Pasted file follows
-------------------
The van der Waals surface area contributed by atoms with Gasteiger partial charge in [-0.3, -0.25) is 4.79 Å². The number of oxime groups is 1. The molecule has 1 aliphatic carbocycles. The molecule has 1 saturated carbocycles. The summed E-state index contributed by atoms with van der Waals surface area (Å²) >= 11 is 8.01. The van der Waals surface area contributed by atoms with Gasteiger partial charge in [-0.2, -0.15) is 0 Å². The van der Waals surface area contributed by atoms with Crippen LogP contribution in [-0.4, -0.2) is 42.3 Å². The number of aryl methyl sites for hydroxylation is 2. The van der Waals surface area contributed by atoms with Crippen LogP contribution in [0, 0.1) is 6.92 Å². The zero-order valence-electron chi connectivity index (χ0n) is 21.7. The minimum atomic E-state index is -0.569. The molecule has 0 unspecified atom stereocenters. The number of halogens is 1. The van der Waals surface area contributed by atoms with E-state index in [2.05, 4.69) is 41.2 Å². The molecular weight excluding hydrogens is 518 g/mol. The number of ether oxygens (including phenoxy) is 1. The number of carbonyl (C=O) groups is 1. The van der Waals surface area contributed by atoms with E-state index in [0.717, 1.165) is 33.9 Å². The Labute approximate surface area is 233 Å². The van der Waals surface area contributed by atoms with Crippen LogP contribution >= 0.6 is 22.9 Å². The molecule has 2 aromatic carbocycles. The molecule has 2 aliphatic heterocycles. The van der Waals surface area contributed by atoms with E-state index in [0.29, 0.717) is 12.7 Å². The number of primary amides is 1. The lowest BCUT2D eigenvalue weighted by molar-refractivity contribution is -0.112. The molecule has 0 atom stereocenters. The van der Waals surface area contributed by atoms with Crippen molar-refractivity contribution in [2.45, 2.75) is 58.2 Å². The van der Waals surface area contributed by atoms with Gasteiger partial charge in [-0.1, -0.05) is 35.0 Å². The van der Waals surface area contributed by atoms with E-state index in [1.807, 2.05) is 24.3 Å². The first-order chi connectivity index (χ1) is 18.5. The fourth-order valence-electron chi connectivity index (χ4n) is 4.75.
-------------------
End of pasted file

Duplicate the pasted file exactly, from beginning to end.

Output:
The van der Waals surface area contributed by atoms with Gasteiger partial charge in [-0.3, -0.25) is 4.79 Å². The number of oxime groups is 1. The molecule has 1 aliphatic carbocycles. The molecule has 1 saturated carbocycles. The summed E-state index contributed by atoms with van der Waals surface area (Å²) >= 11 is 8.01. The van der Waals surface area contributed by atoms with Gasteiger partial charge in [-0.2, -0.15) is 0 Å². The van der Waals surface area contributed by atoms with Crippen LogP contribution in [-0.4, -0.2) is 42.3 Å². The number of aryl methyl sites for hydroxylation is 2. The van der Waals surface area contributed by atoms with Crippen LogP contribution in [0, 0.1) is 6.92 Å². The zero-order valence-electron chi connectivity index (χ0n) is 21.7. The minimum atomic E-state index is -0.569. The molecule has 0 unspecified atom stereocenters. The number of halogens is 1. The van der Waals surface area contributed by atoms with E-state index in [2.05, 4.69) is 41.2 Å². The molecular weight excluding hydrogens is 518 g/mol. The number of ether oxygens (including phenoxy) is 1. The number of carbonyl (C=O) groups is 1. The van der Waals surface area contributed by atoms with E-state index in [0.717, 1.165) is 33.9 Å². The Labute approximate surface area is 233 Å². The van der Waals surface area contributed by atoms with Crippen LogP contribution >= 0.6 is 22.9 Å². The molecule has 2 aromatic carbocycles. The molecule has 2 aliphatic heterocycles. The van der Waals surface area contributed by atoms with E-state index in [0.29, 0.717) is 12.7 Å². The number of primary amides is 1. The lowest BCUT2D eigenvalue weighted by molar-refractivity contribution is -0.112. The molecule has 0 atom stereocenters. The van der Waals surface area contributed by atoms with Crippen molar-refractivity contribution in [2.45, 2.75) is 58.2 Å². The van der Waals surface area contributed by atoms with Gasteiger partial charge in [-0.1, -0.05) is 35.0 Å². The van der Waals surface area contributed by atoms with E-state index in [1.807, 2.05) is 24.3 Å². The first-order chi connectivity index (χ1) is 18.5. The fourth-order valence-electron chi connectivity index (χ4n) is 4.75.